Diversifying your workout portfolio in 2016

We are all too familiar with the hustle and bustle of the new year with a plethora of resolutions to get in shape and lose weight.


What if this year, you could resolve to use your body in the way it was intended to be used?  Should it be about counting calories and “feeling the burn”.  Perhaps.  But isn’t that the same goal and method you had last year.. and the year before that?  Albert Einstein said, “the definition of insanity is doing the same thing over and over again and expecting different results.”  


This year, in 2016, I challenge you to choose sanity.  I challenge you to think about ease of movement, grace, fluidity, coordination, and efficiency.  These are the characteristics that make up a body that can withstand and prevent injury.  


Did you know that the majority of injuries I see in my practice are overuse injuries as opposed to trauma?  This means an injury develops over time (days, weeks, months, or years) rather than an immediate singular event.  These types of injuries are due to faulty motor patterns (less than optimal form) and repetitive stress patterns (less than optimal form used over and over again).  The majority of injuries I see at this time of year are due to jumping into a SINGLE exercise modality “too much, too fast, too soon”.  Many people choose ONE particular modality of exercise and do it over and over again at this time of year.  


We all know how important it is to diversify your portfolio when it comes to financial investments.  It’s just as important to diversify your workout portfolio when it comes to investing in your body.  In 2016 when you plan your resolutions, imagine your body as an investment.  Think about a consistent steady stream of challenging your body, but also think about diversifying how you challenge your body.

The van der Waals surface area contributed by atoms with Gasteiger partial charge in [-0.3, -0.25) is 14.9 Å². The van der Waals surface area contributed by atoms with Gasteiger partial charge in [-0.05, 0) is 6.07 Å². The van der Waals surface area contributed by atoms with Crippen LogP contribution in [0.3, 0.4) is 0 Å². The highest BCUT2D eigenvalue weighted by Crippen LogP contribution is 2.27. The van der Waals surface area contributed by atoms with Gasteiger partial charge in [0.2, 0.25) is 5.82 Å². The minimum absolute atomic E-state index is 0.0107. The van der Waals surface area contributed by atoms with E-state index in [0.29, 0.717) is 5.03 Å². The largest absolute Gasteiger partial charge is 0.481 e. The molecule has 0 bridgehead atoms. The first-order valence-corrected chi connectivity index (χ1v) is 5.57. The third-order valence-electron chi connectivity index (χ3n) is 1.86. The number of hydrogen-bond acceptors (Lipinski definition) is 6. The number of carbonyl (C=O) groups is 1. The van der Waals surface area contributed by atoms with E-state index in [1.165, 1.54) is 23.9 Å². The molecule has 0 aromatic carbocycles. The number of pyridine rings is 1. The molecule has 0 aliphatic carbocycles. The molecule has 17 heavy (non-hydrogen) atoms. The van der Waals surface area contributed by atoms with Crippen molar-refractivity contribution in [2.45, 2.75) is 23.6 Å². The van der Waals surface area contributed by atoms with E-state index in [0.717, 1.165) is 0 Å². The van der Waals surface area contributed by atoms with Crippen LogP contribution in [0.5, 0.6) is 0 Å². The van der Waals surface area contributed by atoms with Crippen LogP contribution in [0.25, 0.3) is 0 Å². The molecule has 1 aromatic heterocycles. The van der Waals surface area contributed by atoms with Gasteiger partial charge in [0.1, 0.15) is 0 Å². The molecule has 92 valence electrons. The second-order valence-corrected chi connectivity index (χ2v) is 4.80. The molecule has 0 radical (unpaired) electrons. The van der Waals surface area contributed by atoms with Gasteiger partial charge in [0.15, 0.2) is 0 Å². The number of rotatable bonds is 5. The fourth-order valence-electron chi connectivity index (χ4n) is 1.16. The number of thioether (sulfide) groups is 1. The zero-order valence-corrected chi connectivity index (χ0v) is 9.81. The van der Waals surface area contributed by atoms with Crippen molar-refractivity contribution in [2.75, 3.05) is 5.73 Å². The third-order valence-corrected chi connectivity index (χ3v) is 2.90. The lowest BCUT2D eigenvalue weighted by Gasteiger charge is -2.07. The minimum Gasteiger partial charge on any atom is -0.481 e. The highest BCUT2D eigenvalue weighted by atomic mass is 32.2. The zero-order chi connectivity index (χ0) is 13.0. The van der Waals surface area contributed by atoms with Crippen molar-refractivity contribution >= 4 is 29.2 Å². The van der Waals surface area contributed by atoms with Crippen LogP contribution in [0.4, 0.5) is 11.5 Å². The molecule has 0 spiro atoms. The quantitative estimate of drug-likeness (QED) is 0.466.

In order to diversify your workout portfolio, you must consider the 5 main components of muscular fitness:

1) Strength - how much weight you can lift

2) Power - how quickly can you lift a weight

3) Endurance - how long can you sustain holding a weight

4) Flexibility - how much range of motion do you have

5) Coordination - how smoothly and fluidly can you move through your range of motion


At ROMNEY, programs are specifically designed to diversely challenge your body. While most classes include all aspects of the 5 components, each program emphasizes different pieces of the well rounded muscular fitness portfolio. 


Feel free to use the following as a guide to choosing classes at ROMNEY to suit your body investment needs and continuously diversify your portfolio.




Classes like Warrior and Boot Camp are combinations of multiple ROMNEY programs.  Boot Camp is the best single program at ROMNEY to diversify your workout.  Boot Camp is designed to bundle the best aspects of all of the programs offered at ROMNEY resulting in the most diverse muscular fitness challenge for your body.


Please note… Cardiorespiratory Fitness is an entirely different category of Physical Fitness.  It is not then intention of this article to expand upon all components of Physical Fitness, only focus on Muscular Fitness.  Cardiorespiratory endurance is how well your heart and lungs can withstand exercise stressors.  ROMNEY Ride is the best class to improve your cardiorespiratory endurance.


The overarching goal of my practice, Optimal Kinetics, is to educate individuals on how to move their bodies more efficiently.  We are only given one body in this life and no one really tells us how to use it.  Optimal Kinetics provides you with a “user manual” for how to move your body to decrease pain and tension while maximizing muscular fitness.


If you are interested in learning more and would like to schedule a private appointment, please email me at allisonmdalydpt@me.com or call 504.214.7999.


Until next time… wishing you a wealth of health and plenty of time to spend it!


Dr. Allison M Daly, PT

Optimal Kinetics, LLC